I am afraid that limiting myself to six hundred words instead of six thousand to tell you about the mesmerizing film “The Theory of Everything” is going to be almost impossible. Many films have impressed me recently, but none made me feel being part of the story as much as this film. I actually felt the pain of Jane Hawking (Felicity Jones) and her desperate desire to look after her husband – Stephen Hawking (Eddie Redmayne), to do everything possible to make him feel better. One could argue that the film is about Stephen Hawking, but I see it differently. I see the real story – real life experience, from which we learn that patience is all a woman needs to prove that the man who has been given only two years to live, can live much longer than anyone could expect! That is the story of Jane Hawking – the theory of turning impossible to possible.
Stephen Hawking is a charming and brilliant man – a theoretical physicist and cosmologist. He meets Jane at his friends’ party. They immediately fall for one another. We are introduced to a very healthy and ambitious young man, until the moment, when he is diagnosed with motor neurone disease at the age of 21. Stephen is given only two years to live. But Jane, being so much in love with him, ignores that and is ready to spend with him her whole life or at least as much time as he has left. Her love, willingness to sacrifice her youth to look after the man she loves desperately and most importantly – her strong spirit enable Stephen to live much longer than he could have ever expected.
I could talk about every scene all day long or break them into pieces and analyze every single line delivered by the leading actors. But even this would not be enough to describe how great Redmayne and Jones were. We are first introduced to Redmayne’s 21-year-old Stephen and there is nothing about him that would give a hint to his upcoming disease. However, Redmayne’s performance, his strong intuition, as well as his ability to transform into a character 101%, allows us to see it coming. Soon after his diagnosis the sparkle in his eyes disappears, leaving the young man hopeless and in very critical condition. Redmayne delivers an incredible performance – masterfully portraying Hawking as no one else could. It is indeed hard to imagine how the actor prepared himself for this very difficult role.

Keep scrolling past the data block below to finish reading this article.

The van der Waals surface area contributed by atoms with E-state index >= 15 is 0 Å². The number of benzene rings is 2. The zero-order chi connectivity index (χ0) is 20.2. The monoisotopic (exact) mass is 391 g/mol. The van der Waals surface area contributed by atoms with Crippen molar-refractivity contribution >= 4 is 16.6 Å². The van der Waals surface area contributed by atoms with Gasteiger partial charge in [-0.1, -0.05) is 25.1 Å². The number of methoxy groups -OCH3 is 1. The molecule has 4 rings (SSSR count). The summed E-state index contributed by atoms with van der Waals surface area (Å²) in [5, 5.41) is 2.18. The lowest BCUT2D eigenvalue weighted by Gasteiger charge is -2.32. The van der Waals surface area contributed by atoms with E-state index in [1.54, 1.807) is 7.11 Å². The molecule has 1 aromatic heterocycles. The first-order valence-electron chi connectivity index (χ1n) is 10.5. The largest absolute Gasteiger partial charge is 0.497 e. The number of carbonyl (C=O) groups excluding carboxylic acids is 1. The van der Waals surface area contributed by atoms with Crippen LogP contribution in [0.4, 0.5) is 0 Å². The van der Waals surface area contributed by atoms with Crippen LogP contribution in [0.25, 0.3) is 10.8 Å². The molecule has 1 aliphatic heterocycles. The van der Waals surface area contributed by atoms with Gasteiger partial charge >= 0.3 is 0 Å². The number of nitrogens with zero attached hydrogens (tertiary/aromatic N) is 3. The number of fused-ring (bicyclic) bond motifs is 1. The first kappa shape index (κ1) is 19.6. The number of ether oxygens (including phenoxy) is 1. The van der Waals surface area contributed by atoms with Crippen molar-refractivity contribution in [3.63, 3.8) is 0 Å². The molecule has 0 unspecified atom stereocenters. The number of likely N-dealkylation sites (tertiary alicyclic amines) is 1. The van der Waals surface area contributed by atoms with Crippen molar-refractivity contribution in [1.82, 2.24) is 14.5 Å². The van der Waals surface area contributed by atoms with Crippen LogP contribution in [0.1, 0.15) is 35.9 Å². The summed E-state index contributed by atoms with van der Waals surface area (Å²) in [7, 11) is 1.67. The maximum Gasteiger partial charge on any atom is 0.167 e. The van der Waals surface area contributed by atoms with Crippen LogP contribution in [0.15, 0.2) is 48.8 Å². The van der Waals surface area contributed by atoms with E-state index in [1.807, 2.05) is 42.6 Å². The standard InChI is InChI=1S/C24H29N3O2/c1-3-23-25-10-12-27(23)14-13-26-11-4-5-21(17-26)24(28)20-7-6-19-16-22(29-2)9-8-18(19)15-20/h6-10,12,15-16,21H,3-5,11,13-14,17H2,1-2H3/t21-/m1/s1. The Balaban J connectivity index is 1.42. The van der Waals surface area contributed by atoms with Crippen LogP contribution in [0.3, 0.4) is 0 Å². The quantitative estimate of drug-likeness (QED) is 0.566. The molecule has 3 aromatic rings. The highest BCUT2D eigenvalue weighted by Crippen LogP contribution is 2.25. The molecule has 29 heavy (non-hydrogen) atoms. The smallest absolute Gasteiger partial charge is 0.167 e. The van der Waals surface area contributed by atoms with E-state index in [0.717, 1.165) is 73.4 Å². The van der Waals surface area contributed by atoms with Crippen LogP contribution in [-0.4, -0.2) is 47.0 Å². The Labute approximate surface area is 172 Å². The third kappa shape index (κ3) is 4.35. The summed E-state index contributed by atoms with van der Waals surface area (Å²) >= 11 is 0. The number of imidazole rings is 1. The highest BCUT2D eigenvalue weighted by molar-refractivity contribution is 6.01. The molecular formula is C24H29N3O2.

Felicity Jones portrays Jane Hawking – an incredibly strong, smart and determined woman. She is willing to fight the doctors to help the love of her life live as long as possible – as long as she has the energy to keep on struggling. I know no words to describe her lifelong dedication – other than truly pure love. Jones portrays Jane as a very kindhearted person. Those two years given to Stephen to live turn into three decades. Despite his illness, the couple has three children.
To me the most incredible part of Jones’ performance of Jane – a woman, who in the beginning gives so much energy caring for Hawking – is how later in the story she makes us feel that it becomes a duty for her. Her eyes no longer shine and the happiness fades from her face. All we see is the struggle of a woman, who has buried her hopes and expectations for her own life in a place, where they can never be found. This is what makes “The Theory of Everything” so painful to watch. Because however the director James Marsh translates Jane Hawking’s book and Anthony McCarten’s screenplay, it is still Jane’s real-life experiences that are so much more difficult than anyone can imagine. And Jones makes it so evident in her performance that it will, no doubt, become one of the best performances delivered in modern cinema.
“The Theory of Everything” is undoubtedly one of the best biopics ever made. It is an emotional and interesting telling of the life of Stephen Hawking and how a broken body could not break a brilliant mind. The film tells of hope and that one can’t achieve anything unless they truly believe in it, unless they have hope. It also tells about how important it is to be patient with the one you love, especially when they are in a state where only hope can save them.